Q: The PLA spokesman's remarks about "historical lessons" the other day apparently referred to the 1962 war. The Indian Defence Minister has refuted the comments by saying that India of 2017 was different from what it was in 1962. He also said that the Bhutanese government has made the stance clear on China's attempt to alter the status quo in the relevant area. How do you respond to this?

A: I just stated China's stance on what Bhutan has said. I should add that China has no objection to India's maintenance of normal bilateral relations with Bhutan. However, we firmly oppose India's attempt to justify its trespass on and invasion of China's territory under the pretext of "upholding Bhutan's interests". According to our information, the Indian troops trespassed the boundary and entered the Doklam area without notifying Bhutan. This is inconsistent with what the Indian side has said.

The Indian Defence Minister's remarks are correct in some sense. India in 2017 is indeed different from what it was in 1962, just as China in 2017 is different from what it was in 1962.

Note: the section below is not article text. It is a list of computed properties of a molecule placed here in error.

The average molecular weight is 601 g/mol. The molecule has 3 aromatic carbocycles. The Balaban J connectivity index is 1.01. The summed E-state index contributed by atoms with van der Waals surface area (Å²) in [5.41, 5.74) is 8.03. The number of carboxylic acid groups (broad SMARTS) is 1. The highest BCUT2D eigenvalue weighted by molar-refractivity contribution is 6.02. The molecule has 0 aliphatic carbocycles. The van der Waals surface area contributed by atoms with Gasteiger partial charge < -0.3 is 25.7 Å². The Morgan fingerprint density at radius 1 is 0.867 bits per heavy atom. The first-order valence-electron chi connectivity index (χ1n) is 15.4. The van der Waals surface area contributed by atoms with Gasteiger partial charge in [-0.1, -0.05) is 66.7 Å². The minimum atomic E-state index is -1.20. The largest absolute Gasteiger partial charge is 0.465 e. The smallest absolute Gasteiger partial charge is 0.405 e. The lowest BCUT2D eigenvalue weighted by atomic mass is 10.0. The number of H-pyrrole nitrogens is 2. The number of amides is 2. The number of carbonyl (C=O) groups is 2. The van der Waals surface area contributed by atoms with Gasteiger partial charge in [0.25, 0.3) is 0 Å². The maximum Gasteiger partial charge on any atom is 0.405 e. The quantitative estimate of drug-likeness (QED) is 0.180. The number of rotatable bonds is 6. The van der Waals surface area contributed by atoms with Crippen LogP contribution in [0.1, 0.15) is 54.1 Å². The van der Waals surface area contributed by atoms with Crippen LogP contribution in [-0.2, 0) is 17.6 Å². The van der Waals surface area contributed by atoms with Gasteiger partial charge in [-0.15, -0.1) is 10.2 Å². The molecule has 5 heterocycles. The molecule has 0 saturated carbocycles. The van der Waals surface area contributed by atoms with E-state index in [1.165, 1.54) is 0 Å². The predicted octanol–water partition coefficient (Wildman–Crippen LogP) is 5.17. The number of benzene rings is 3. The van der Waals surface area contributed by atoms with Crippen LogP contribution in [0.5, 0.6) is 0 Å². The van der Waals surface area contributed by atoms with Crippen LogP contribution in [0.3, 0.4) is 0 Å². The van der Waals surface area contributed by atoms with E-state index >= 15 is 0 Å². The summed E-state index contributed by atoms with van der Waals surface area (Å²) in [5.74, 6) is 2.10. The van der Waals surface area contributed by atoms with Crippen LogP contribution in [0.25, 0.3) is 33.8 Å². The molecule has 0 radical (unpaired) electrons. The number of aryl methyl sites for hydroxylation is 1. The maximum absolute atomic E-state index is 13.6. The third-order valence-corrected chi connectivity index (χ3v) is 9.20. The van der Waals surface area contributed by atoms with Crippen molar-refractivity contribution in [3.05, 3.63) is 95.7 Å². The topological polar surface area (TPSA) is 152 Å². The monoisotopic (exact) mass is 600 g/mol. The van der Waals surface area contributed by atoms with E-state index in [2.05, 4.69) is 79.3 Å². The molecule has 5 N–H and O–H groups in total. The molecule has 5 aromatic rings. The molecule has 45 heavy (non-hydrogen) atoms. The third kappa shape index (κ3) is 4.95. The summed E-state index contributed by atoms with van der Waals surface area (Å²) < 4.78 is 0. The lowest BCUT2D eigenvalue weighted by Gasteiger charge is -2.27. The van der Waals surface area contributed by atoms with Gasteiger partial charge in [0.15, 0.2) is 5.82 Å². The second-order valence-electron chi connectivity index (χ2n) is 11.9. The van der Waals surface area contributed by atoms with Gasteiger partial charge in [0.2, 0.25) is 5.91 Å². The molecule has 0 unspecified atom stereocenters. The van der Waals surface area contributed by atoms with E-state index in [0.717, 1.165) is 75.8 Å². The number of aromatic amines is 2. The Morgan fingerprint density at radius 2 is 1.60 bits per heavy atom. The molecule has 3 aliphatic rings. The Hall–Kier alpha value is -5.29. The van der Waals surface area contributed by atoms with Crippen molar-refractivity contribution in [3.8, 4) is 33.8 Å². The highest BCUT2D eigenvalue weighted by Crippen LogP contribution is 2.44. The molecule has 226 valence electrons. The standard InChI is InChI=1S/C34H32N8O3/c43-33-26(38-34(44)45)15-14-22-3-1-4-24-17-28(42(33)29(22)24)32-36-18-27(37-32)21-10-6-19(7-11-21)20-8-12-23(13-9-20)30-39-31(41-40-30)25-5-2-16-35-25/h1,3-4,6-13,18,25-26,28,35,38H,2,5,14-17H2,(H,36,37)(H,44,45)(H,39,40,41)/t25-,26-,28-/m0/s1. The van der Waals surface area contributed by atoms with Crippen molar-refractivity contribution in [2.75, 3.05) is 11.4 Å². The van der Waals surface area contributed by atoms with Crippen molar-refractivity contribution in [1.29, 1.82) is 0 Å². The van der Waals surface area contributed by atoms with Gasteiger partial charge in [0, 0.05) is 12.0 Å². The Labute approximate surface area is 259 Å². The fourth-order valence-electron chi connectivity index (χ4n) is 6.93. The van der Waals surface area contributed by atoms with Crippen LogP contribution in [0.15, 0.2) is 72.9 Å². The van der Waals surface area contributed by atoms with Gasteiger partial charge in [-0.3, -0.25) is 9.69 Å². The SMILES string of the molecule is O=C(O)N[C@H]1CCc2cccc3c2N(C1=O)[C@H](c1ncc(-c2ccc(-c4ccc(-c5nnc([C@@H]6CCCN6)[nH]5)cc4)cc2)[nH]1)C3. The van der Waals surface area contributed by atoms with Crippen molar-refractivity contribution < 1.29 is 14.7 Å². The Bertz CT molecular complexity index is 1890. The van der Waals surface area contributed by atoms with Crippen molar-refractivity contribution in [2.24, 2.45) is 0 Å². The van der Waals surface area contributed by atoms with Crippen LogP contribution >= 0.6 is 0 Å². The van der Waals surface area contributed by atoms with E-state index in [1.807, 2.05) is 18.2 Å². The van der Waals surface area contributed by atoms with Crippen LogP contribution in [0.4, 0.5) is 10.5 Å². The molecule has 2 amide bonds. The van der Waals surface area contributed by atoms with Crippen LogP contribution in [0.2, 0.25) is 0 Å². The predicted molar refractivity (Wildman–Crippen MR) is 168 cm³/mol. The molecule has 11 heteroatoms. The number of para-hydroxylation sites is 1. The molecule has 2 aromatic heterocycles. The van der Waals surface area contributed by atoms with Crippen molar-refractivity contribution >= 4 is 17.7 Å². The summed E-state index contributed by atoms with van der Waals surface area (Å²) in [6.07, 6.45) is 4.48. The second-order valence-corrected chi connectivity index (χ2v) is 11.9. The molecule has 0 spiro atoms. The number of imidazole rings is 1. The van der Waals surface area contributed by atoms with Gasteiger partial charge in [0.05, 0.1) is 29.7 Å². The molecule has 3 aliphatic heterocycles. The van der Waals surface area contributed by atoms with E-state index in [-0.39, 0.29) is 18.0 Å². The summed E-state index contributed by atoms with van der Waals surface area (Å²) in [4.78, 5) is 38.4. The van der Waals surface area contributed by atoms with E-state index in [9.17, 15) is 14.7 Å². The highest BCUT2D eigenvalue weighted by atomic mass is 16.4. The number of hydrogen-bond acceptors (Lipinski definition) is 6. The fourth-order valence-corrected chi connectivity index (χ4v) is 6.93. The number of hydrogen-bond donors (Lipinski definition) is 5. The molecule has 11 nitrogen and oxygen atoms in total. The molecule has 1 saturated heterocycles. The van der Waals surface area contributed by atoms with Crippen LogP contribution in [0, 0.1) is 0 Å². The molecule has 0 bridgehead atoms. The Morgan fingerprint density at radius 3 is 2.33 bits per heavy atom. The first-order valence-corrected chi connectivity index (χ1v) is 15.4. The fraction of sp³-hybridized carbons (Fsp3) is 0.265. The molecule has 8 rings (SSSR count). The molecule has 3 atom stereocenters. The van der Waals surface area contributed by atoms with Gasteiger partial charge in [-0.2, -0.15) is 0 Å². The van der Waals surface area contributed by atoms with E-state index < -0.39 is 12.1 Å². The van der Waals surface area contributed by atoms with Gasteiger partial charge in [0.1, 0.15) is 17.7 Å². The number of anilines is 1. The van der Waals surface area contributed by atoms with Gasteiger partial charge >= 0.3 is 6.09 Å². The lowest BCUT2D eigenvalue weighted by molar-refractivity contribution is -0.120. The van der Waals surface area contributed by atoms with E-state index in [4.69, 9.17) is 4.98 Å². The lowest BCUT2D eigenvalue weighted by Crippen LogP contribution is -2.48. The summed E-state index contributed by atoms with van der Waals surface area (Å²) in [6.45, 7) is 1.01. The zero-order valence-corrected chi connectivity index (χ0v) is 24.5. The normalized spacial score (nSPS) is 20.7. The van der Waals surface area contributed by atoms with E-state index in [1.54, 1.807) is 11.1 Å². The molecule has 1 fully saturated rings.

We once again demand that the Indian side observe the boundary convention, respect China's territorial sovereignty, and immediately bring the border garrisons back to the Indian side of the boundary. China will take all necessary measures to uphold its territorial sovereignty.

Q: Earlier, the Foreign Ministry has been saying that the diplomatic channels between China and India remain open. Are there any talks going on between the two countries? Is there any likelihood of a meeting between Chinese President Xi Jinping and Indian Prime Minister Modi on the sidelines of the G20 Summit?

A: The Chinese side has lodged solemn representations with the Indian side in Beijing and Delhi at various levels following the illegal trespass by the Indian border troops. At present, the diplomatic channel between the two sides remain unimpeded.

President Xi Jinping's bilateral meetings on the sidelines of the G20 Summit are still in arrangement. I have no information to offer at present.

Q: Will the heads of state of China and the ROK hold a meeting in Hamburg? Some reports say they will meet in Berlin.

A: Just as I said, President Xi Jinping's bilateral meetings on the sidelines of the G20 Summit are being arranged and coordinated. I have no information to offer at present.